Sixty years ago, America was engaged in a war of survival: facing enemies in Europe and Asia. With 16 million Americans under arms, the country came together — sacrificing for sons, brothers and fathers fighting half a world away.
Store shelves were empty as families rationed butter, meat, even gasoline. Meanwhile, the nation's industrial complex churned out war machinery at a rate never seen before.
"Franklin Roosevelt declared America the arsenal of democracy, meaning that if you are going to go to war, in the Pacific and Europe, then you've got to keep your troops armed properly," says presidential historian Douglas Brinkley.
But the war in Iraq is not World War II. Instead of an Army of draftees, today it’s an Army of volunteers and reservists doing the fighting. And they're still showing the ingenuity so characteristic of the American GI — searching through desert junkyards for scraps of metal to bolt onto their Humvees for added protection.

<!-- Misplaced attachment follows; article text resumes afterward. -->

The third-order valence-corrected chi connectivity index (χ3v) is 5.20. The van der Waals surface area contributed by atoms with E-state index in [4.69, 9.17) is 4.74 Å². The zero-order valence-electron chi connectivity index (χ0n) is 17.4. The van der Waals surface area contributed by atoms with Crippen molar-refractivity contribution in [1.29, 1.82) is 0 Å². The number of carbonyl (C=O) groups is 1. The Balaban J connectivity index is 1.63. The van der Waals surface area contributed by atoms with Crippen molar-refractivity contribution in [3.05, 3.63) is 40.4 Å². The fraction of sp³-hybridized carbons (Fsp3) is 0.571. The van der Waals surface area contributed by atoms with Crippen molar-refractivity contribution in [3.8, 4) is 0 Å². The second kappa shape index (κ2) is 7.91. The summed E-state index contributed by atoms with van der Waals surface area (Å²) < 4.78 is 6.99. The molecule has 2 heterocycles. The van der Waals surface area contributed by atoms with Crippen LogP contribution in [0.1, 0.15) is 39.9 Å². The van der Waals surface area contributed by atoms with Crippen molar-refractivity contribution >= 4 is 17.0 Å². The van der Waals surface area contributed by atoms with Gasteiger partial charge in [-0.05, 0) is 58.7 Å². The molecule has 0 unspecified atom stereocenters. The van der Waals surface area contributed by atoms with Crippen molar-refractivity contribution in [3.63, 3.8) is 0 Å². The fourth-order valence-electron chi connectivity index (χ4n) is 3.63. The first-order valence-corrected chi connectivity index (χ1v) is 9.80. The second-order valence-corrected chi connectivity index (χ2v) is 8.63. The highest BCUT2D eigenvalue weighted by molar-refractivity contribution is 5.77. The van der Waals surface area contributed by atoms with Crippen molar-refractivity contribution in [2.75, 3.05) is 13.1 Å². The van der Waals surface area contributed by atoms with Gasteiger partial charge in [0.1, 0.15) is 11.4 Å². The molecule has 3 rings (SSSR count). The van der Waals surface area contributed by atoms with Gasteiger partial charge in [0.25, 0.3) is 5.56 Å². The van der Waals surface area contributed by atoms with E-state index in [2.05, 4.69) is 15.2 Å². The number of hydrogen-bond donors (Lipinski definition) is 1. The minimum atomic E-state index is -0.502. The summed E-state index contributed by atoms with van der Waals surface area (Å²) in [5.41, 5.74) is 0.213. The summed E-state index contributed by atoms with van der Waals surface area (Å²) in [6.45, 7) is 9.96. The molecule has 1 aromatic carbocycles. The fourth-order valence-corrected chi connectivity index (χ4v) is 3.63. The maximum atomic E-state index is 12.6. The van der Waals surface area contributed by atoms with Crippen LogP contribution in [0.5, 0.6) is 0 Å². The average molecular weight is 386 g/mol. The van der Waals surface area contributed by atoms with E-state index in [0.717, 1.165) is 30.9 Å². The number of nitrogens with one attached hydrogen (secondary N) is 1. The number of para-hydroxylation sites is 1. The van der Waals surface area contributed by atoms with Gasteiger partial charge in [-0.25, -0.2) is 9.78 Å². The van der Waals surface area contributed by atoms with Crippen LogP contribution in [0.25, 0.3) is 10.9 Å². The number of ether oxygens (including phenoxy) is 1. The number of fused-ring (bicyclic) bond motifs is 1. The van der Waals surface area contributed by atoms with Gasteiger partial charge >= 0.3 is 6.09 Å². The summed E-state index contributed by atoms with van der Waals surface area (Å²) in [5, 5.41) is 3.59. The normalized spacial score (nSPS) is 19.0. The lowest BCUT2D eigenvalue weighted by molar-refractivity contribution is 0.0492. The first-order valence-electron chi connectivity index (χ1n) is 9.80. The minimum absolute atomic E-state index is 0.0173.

And while it's business as usual for many back home, the families of soldiers and Marines have also been pressed into action — sending flak jackets, radios and GPS units to the front lines.
"We simply did not anticipate having enough vehicles on the scene, and we certainly didn't anticipate having enough to leave them there for the time they've been," says NBC military analyst retired Army Col. Ken Allard.
The Pentagon is rushing more armor-plated Humvees to Iraq amid reports it's still short some 2,000. But in Florida a company that makes armor-plate kits says the Pentagon hasn't contacted them asking for help.
"We just basically want to let them know that we're here to help and we have a facility 100 percent dedicated to this effort," says Mark Smith, the CEO of Protective Products International.
While the military says it's responding as quickly as it can to safeguard the lives of Americans fighting an unconventional war, some families and soldiers are now wondering whether the nation's commitment to Iraq is as strong as it was to a cause 60 years ago.
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